The restaurant business is a 24/7 commitment. So how do parents like Quinn and Karen Hatfield, who run a restaurant that’s won major accolades ever since it first opened on Beverly, do it all? They’ve thrived in an industry that’s hardly known for being conducive to family life, all while raising their almost three-year-old daughter, Paige. The couple, who met in the kitchen at Spago, took on an even bigger challenge earlier this year when Hatfield’s 2.0 opened in the building that originally housed Michel Richard’s celebrated Citrus. Needless to say, it was a smart move. Karen serves as Hatfield’s pastry chef and main front of the house presence. She has the following things to say about toddler eating habits, the work/life balance, and her unique dual POV on the kids-in-restaurants issue.
What do you like to feed your daughter at home?
It’s constantly evolving and trying to figure out healthy things she’ll eat and enjoy. Getting protein into her is the biggest challenge. She likes turkey meatballs from Trader Joe’s. She loves tuna and pasta. Vegetables are a struggle for sure. Up until she was one-and-a-half she ate vegetables all the time. Now it’s broccoli flowers and that’s about it. I try to not put too much pressure, I’d rather she just come around on her own.
How to you manage a career as a chef/restaurateur and motherhood?
That’s sort of constantly evolving too, because her needs are always changing. I have a lot of help; my parents live not too far, and are super involved and amazing. And we live three blocks from the restaurant. There’s a lot of back and forth, and I don’t like to go all day without seeing her. I always make sure there’s morning, then early afternoon, then evening time together. And when she calls in the morning, we’re all up.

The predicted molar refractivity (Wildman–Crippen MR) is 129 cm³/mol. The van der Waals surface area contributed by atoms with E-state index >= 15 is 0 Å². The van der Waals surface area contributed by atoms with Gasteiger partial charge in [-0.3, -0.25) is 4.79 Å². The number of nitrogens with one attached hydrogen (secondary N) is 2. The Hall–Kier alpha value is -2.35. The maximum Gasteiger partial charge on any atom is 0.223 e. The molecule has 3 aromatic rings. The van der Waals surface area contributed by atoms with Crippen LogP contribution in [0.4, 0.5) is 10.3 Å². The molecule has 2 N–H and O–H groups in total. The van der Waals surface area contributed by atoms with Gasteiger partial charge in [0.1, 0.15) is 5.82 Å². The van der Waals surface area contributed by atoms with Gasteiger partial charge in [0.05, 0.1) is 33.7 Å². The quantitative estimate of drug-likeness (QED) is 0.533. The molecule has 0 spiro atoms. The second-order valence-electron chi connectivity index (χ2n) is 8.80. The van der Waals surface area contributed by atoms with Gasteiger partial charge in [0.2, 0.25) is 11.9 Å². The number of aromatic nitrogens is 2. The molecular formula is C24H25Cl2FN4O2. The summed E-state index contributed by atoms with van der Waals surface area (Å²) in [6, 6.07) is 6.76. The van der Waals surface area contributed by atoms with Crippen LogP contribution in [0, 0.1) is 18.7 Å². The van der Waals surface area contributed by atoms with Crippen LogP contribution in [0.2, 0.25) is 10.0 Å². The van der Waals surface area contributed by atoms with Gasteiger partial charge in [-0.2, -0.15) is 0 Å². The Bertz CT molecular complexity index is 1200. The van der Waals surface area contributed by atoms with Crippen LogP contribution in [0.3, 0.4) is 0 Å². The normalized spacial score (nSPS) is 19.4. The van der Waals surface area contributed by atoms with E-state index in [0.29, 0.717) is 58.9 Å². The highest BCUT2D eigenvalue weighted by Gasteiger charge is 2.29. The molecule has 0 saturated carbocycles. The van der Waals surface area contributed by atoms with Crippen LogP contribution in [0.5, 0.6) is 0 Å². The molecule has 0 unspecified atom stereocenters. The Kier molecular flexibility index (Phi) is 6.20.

What are your favorite places to go as a family?
We do very casual meals, usually a Saturday or Sunday brunch. I don’t like to put her in a position where she can’t be a three-year-old. It’s better for me and for her if maybe there’s some crayons, and they have high chairs. BLD, maybe Hungry Cat. We like all levels of food.
Where do you go on a rare chance for a date night at a different restaurant?
It’s kind of unusual because with our free time we like to spend with her, or we’re at the restaurant. More often we slip out of the restaurant at 9:00, and we squeeze in a meal. We end up at Mozza and Animal quite a bit.
Has your perception about kids in restaurants changed since you’ve become a parent?
I have a different perspective, or different insights. I get what it’s like to want to have dinner with your family. I can see both sides. As a restaurant owner, our main concern is the guest. And I think it’s good for people with kids to keep in mind — especially when you’re going to high end restaurants — that if people are coming in for their birthday, or anniversary… and have had to make a lot of arrangements, they might not want to sit next to your child. We love everybody, we want you to come in. But it’s not always the same way for the people dining with you. They might ask to move tables, which isn’t comfortable for the people with kids, but a lot people don’t want to take that risk. But people do bring kids into our restaurant and we’re fine with it.
As a pastry chef and a mom, how do you deal with the sweets issue?
I think that Quinn and I are really easy-going parents. I just try not to be too uptight about any of it. There is a limit for everything. But it’s amazing to see how kids are drawn to sweets…it’s animalistic! She doesn’t get that much. When we go to see Daddy at the restaurant, I have these tiny cookies. And she knows she’s gonna get one.